Steel Mills

Japan's Nippon Steel to acquire U.S. Steel for more than $14B

Written by Michael Cowden

Japanese steelmaker Nippon Steel Corp. (NSC) will acquire U.S. Steel in an all-cash, $14.9-billion deal, the two companies announced on Monday morning.

The agreement values Pittsburgh-based U.S. Steel at $55 per share, or 40% higher than its closing stock price on Friday, Dec. 15.

The transaction has been unanimously approved by the boards of both Nippon Steel and U.S. Steel, the companies said.

It is expected to close in the second or third quarter of 2024 subject to approval by U.S. Steel shareholders, receipt of customary regulatory approvals, and other customary closing conditions.

NSC expands US presence, moves closer to goal of 100M tpy capacity

“NSC has long admired U. S. Steel, with deep respect for its advanced technologies, rich history, and talented workforce, and we believe we can jointly take on the challenge of raising our aspirations to even greater heights,” NSC president Eiji Hashimoto said in a statement.

U.S. Steel president and CEO David Burritt also cheered the deal.

“NSC has a proven track record of acquiring, operating, and investing in steel mill facilities globally – and we are confident that, like our strategy, this combination is truly ‘Best for All,'” Burritt said.

The move will give NSC, already one of the largest steelmakers in the world, annual crude steel production of nearly 95 million short tons. The company said its goal is to increase its global steel production to 111 million short tons per year (100 million metric tonnes).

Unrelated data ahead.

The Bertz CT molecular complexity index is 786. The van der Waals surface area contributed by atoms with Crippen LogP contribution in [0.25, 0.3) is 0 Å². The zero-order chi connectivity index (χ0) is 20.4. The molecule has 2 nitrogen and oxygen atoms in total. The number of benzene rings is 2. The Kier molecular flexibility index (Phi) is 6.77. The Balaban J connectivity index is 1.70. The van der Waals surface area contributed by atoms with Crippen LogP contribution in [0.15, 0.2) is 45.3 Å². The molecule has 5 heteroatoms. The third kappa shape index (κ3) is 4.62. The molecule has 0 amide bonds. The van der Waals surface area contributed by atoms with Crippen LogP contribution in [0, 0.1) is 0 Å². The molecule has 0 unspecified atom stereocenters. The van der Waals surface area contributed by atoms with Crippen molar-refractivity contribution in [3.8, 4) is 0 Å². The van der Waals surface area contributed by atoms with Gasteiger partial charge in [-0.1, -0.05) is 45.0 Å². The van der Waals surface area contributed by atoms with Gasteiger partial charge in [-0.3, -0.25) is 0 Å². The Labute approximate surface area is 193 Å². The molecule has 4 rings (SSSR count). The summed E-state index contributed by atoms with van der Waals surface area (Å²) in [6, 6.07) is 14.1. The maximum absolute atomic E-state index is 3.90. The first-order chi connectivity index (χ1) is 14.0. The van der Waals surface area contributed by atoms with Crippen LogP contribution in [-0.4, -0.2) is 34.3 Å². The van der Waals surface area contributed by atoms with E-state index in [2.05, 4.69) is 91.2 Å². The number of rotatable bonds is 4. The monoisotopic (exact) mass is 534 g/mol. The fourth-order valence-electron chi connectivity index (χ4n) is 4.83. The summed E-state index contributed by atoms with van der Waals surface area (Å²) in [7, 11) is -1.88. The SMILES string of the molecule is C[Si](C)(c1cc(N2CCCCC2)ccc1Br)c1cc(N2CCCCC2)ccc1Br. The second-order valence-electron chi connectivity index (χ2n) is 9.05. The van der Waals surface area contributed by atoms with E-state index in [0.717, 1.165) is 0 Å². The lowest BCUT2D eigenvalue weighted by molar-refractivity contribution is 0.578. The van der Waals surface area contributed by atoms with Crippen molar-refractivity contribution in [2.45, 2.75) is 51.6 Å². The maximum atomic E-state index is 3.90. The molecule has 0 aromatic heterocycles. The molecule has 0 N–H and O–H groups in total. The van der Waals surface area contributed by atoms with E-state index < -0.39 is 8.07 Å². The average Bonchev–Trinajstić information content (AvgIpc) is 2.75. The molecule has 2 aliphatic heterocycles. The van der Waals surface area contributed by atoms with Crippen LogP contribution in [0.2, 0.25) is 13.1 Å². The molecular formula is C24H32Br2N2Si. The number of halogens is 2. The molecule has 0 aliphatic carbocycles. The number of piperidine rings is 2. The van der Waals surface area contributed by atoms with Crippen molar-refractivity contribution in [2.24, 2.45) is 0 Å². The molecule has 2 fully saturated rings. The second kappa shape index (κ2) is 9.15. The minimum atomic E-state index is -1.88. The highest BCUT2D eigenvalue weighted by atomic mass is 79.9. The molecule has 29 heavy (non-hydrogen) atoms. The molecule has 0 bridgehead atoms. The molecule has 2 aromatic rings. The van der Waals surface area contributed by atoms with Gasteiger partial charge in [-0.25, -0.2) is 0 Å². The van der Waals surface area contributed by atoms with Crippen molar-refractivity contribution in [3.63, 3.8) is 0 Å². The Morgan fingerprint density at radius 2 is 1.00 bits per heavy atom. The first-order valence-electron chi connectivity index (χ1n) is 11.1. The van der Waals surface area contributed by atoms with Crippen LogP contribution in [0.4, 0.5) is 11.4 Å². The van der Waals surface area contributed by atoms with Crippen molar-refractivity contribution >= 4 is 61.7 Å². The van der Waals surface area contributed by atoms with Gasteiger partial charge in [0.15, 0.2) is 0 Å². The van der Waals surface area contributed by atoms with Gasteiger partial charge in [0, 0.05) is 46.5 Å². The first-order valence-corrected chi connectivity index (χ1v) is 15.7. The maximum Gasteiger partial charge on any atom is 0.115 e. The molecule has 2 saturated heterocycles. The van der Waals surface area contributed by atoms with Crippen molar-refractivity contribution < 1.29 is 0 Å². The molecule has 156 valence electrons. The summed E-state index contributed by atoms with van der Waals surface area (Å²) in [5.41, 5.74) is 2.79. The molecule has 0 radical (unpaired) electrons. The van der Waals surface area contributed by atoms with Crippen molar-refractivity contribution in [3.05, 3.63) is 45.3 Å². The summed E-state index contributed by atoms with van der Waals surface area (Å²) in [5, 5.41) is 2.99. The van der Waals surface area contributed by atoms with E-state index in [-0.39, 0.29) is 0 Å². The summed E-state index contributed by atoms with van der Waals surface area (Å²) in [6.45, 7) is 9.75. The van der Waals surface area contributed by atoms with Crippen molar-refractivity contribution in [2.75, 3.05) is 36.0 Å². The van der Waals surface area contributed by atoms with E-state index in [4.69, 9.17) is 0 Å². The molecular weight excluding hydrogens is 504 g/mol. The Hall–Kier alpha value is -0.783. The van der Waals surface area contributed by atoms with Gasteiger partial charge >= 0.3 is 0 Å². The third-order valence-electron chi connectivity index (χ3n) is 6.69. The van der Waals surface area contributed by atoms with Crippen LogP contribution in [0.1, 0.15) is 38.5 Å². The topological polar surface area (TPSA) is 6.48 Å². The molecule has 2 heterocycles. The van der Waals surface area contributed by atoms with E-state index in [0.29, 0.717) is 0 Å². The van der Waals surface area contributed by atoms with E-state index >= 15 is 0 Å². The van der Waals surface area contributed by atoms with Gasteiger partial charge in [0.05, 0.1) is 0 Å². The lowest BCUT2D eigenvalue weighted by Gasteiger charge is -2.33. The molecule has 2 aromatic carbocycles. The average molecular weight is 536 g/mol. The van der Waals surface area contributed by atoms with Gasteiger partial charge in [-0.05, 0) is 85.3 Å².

Note that NSC, before the deal, had annual crude steel production capacity of ~73 million tons per year. U.S. Steel adds another 22.4 million tons to that figure.

NSC, not new to the US

NSC said the acquisition would also expand its geographic reach, giving it more of a presence in the United States – as well as in high-value automotive and electrical steels. The company had previously operated primarily in Japan, Southeast Asia, and India.

Recall that NSC, prior to the deal, already had a presence in the US. Among its joint ventures and assets are the following: AM/NS Calvert in Alabama, a joint-venture sheet mill with ArcelorMittal; Wheeling-Nippon Steel, a steel coating company in Follansbee, W.Va.; and Steelscape, a West Coast JV with Australia’s BlueScope Steel that produces of coated and painted metals.

That’s just on the sheet side. NSC noted in a presentation about the deal that it has been in the US since 1984 and that it already has more than 4,000 employees across the country.

That figure includes not only employees at its sheet operations but also at its interests in long products, pipe and tube, wheels, and crank shafts.

USS keeps Pittsburgh HQ and logo

The Japanese steelmaker will keep U.S. Steel’s iconic logo and its Pittsburgh headquarters, the companies said.

Nippon Steel said it would also honor all collective bargaining agreements with the United Steelworkers (USW) union.

The two companies said they in addition share a goal of becoming carbon neutral by 2050, and decarbonization will be a focus after the deal closes. Case in point: NSC said it is developing “breakthrough technologies” when it comes to decarbonization.

They include the following:

  • Injecting hydrogen into blast furnaces
  • High-grade steel production in large EAFs
  • Hydrogen use in direct-reduced iron (DRI) production

Industry cheers the deal – or at least doesn’t oppose it

Cleveland-Cliffs’ president and CEO Lourenco Goncalves said the scale of the deal underscored how undervalued steel is by the broader market.

“Even though U.S. Steel’s Board of Directors and CEO chose to go a different direction with a foreign buyer … we congratulate U.S. Steel on their announcement and wish them luck in closing the transaction with Nippon Steel,” Goncalves said in a statement.